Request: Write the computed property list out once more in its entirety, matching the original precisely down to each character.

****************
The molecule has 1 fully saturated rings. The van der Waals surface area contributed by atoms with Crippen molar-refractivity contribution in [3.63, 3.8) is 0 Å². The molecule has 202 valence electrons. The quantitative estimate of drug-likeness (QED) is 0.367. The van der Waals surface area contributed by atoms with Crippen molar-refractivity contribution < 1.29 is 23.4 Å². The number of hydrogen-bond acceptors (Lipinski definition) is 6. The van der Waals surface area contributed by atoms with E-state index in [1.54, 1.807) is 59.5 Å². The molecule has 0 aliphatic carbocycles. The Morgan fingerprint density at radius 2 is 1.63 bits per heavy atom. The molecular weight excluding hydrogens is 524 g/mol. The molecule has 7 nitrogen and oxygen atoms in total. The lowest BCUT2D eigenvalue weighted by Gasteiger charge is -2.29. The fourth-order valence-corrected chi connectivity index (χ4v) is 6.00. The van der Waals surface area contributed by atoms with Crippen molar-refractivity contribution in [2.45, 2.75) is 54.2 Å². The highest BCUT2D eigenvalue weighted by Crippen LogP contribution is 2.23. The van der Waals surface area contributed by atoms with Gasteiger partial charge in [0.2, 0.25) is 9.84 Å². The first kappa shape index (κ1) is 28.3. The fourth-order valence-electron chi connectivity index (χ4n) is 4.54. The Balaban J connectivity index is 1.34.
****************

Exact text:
The molecule has 1 fully saturated rings. The van der Waals surface area contributed by atoms with Crippen molar-refractivity contribution in [3.63, 3.8) is 0 Å². The molecule has 202 valence electrons. The quantitative estimate of drug-likeness (QED) is 0.367. The van der Waals surface area contributed by atoms with Crippen molar-refractivity contribution < 1.29 is 23.4 Å². The number of hydrogen-bond acceptors (Lipinski definition) is 6. The van der Waals surface area contributed by atoms with E-state index in [1.54, 1.807) is 59.5 Å². The molecule has 0 aliphatic carbocycles. The Morgan fingerprint density at radius 2 is 1.63 bits per heavy atom. The molecular weight excluding hydrogens is 524 g/mol. The molecule has 7 nitrogen and oxygen atoms in total. The lowest BCUT2D eigenvalue weighted by Gasteiger charge is -2.29. The fourth-order valence-corrected chi connectivity index (χ4v) is 6.00. The van der Waals surface area contributed by atoms with Crippen molar-refractivity contribution in [2.45, 2.75) is 54.2 Å². The highest BCUT2D eigenvalue weighted by Crippen LogP contribution is 2.23. The van der Waals surface area contributed by atoms with Gasteiger partial charge in [0.2, 0.25) is 9.84 Å². The first kappa shape index (κ1) is 28.3. The fourth-order valence-electron chi connectivity index (χ4n) is 4.54. The Balaban J connectivity index is 1.34.